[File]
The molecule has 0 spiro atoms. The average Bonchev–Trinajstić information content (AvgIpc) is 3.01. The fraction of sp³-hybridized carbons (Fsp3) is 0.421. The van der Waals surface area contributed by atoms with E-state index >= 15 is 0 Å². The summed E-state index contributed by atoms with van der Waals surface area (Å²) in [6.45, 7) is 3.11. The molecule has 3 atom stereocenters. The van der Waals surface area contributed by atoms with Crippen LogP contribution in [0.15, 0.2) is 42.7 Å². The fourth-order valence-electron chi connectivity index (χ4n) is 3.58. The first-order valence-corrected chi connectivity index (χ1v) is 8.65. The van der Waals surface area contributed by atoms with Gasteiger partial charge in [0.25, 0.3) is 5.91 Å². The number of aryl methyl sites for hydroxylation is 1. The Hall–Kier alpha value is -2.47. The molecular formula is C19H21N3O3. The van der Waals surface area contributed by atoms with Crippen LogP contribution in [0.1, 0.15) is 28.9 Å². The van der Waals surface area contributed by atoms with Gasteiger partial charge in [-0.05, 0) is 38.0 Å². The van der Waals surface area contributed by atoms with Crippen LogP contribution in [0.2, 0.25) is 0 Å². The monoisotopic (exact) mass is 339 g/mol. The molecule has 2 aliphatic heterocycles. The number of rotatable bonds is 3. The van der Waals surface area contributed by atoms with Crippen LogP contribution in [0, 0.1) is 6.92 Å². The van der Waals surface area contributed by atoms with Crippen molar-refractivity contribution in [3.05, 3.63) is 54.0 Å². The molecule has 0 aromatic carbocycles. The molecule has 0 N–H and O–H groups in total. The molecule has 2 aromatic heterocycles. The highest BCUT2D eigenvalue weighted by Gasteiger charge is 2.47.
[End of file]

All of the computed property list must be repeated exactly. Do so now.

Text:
The molecule has 0 spiro atoms. The average Bonchev–Trinajstić information content (AvgIpc) is 3.01. The fraction of sp³-hybridized carbons (Fsp3) is 0.421. The van der Waals surface area contributed by atoms with E-state index >= 15 is 0 Å². The summed E-state index contributed by atoms with van der Waals surface area (Å²) in [6.45, 7) is 3.11. The molecule has 3 atom stereocenters. The van der Waals surface area contributed by atoms with Crippen LogP contribution in [0.15, 0.2) is 42.7 Å². The fourth-order valence-electron chi connectivity index (χ4n) is 3.58. The first-order valence-corrected chi connectivity index (χ1v) is 8.65. The van der Waals surface area contributed by atoms with Gasteiger partial charge in [0.25, 0.3) is 5.91 Å². The number of aryl methyl sites for hydroxylation is 1. The Hall–Kier alpha value is -2.47. The molecular formula is C19H21N3O3. The van der Waals surface area contributed by atoms with Crippen LogP contribution in [0.1, 0.15) is 28.9 Å². The van der Waals surface area contributed by atoms with Gasteiger partial charge in [-0.05, 0) is 38.0 Å². The van der Waals surface area contributed by atoms with Crippen LogP contribution in [0.2, 0.25) is 0 Å². The monoisotopic (exact) mass is 339 g/mol. The molecule has 2 aliphatic heterocycles. The number of rotatable bonds is 3. The van der Waals surface area contributed by atoms with Crippen LogP contribution in [0, 0.1) is 6.92 Å². The van der Waals surface area contributed by atoms with Crippen molar-refractivity contribution in [3.05, 3.63) is 54.0 Å². The molecule has 0 aromatic carbocycles. The molecule has 0 N–H and O–H groups in total. The molecule has 2 aromatic heterocycles. The highest BCUT2D eigenvalue weighted by Gasteiger charge is 2.47.